Slovakia’s Ministry of Transport and Construction plans to finalise and submit a concession strategy to the Government for operation of Bratislava Ivanka Airport by late 2018. The Ministry argues the concession will “ensure further development of the airport” and accelerate passenger growth.
- The Slovak Government is finalising a concession strategy for Bratislava Ivanka Airport, the largest airport in the Eastern European country;
- Ivanka could have been privatised more than ten years ago in 2006 but the deal fell foul of politics;
- Bratislava Ivanka is fundamentally an LCC airport and is growing relatively strongly and it is unclear how its future development could be enhanced by a concession;
- While Slovakia has clear long-term potential, it is politically volatile and there are clear warnings from the past.
This is not the first time that an attempt at privatising the operation of the airport has been attempted. In 2006, the Two-One Consortium, comprising Flughafen Wien (Vienna Airport), the Austrian bank Raiffeisen Zentralbank and the Slovak private equity group Penta offered EUR113.3 million for a 66% stake in Bratislava and Košice airports, trumping one from Abertis of EUR84.87 million.
Interestingly, hardly any of those organisations (Flughafen Wien) remains involved directly in airport investment, and at a considerably lower level. Abertis has left the business altogether. How times change.
But the deal failed to take into account that when it was signed by the previous right wing Dzurinda government there was a clause that the sale had to be approved by the country’s antitrust authority (Protimonopolný úrad, or PMÚ) by 15-Aug-2006, or the contract would be declared invalid.
When the consortium failed to secure its approval in time, the socialist Robert Fico government, which was against the sale of state assets in general and the Bratislava airport in particular, quickly moved to annul the deal, or at least the Bratislava part of it; Košice eventually went ahead and was sold to Flughafen Wien.
Politics apart, the government could have been spooked by a neighbouring country “taking over” its main and capital city airport. Vienna and Bratislava airports are only 80km (50 miles) apart and Vienna wanted to use Bratislava as an LCC facility so that network/hub operations at Vienna would be unhindered (a strategy that has resurfaced recently at Lisbon and Madrid, for example, where new LCC-designated airports are proposed).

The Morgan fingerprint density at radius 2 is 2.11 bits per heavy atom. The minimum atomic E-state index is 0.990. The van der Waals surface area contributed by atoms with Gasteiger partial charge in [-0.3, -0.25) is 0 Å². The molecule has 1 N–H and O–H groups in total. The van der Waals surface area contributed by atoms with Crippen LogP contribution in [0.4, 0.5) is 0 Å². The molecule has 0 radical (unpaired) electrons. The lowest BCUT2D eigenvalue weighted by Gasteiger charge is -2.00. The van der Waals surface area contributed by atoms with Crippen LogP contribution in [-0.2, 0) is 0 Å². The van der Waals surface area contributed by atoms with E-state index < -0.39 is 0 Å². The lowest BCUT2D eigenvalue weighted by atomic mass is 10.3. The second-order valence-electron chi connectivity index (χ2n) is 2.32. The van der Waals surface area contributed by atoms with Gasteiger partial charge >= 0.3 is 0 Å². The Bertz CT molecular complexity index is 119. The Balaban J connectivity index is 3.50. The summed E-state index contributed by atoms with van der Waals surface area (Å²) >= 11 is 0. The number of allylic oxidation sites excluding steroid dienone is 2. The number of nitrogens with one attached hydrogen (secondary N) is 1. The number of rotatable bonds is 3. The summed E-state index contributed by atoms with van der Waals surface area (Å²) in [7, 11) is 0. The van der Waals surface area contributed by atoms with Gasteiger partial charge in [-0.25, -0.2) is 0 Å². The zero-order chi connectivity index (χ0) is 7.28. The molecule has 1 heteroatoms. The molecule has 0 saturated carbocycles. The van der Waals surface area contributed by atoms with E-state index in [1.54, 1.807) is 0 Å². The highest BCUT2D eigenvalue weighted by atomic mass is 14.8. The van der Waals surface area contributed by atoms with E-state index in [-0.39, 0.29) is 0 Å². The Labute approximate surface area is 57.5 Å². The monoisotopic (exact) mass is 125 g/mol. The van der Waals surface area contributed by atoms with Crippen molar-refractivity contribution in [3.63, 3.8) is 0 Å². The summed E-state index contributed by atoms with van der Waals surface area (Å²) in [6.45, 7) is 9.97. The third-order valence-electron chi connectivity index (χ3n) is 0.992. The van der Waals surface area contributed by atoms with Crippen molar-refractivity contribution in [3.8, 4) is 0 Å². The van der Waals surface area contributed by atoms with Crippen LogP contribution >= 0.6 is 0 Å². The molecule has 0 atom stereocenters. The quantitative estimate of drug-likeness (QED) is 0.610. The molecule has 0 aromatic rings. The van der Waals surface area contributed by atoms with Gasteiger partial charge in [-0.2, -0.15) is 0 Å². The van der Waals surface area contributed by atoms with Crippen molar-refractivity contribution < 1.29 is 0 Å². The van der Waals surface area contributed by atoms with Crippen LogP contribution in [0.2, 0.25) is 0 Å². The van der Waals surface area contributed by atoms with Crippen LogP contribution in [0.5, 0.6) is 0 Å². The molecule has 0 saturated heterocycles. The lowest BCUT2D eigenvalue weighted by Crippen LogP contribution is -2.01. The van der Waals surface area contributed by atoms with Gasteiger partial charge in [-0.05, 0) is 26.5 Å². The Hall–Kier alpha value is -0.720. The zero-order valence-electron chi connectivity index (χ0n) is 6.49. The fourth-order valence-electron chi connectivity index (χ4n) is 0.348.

But the whole issue sort of queered the pitch for future investment or management contracts at Bratislava. There is no certainty like “uncertainty” where political interference is concerned. As it happens, the Fico government remains in power, within the framework of the coalition system that exists. Fico himself does not, though. He resigned in Mar-2018 and was replaced by Peter Pellegrini, who had been made Deputy Prime Minister for Investments by Fico in 2016.
Whatever Flughafen Wien’s intentions were back in 2006, Bratislava has actually effectively become an LCC supporting airport, with 92% of seat capacity accounted for by budget airlines, and two-thirds of it by Ryanair, followed by Wizz Air, which has a base there.
At Vienna, low-cost has been restricted to just over a quarter of seats (and that is considered too high by the management) and Austrian Airlines remains dominant with 47% of the capacity.
So that is essentially what is on offer at Bratislava, an all-economy, LCC-dominated airport with no local flag carrier (there isn’t one since Slovak Airlines ceased operations in 2007); 99% foreign airlines; hardly any alliance presence (SkyTeam, 3.2%); and which is underutilised (on some days there are no departures or arrivals even between 0800-0900 and 1600-1700!
On the other hand passenger traffic growth has been particularly strong since 2015 and in Jan to Jul-2018 was +20.3%, mainly as a result of the addition of new summer vacation flights, both scheduled and charter.
CHART – Bratislava Ivanka Airport passenger numbers have been growning year-on-year since 2015, at its fastest rate during 2018YTDSource: CAPA – Centre for Aviation and Bratislava Ivanka Airport reports
The most recently published Annual Report (FY 2016) shows a slight decrease in aeronautical revenues but a large increase (+12.5%) in non-aeronautical ones as a result of the airport beginning to operate its own car park. However, the cost of the new terminal, completed in 2012, means the airport will remain indebted for some time.
Right now, considerable interest is again being generated in Eastern European airports, by the Belgrade concession in 2017 and the current one for Sofia Airport in Bulgaria. On the other hand, in the same country the Plovdiv Airport concession was terminated after China’s HNA Group withdrew its offer. It is likely that despite a reduction in spending from China that companies like HNA will be on the Slovak government’s wish list.
However, while Slovakia has clear long-term potential, it is politically volatile and there are clear warnings from the past.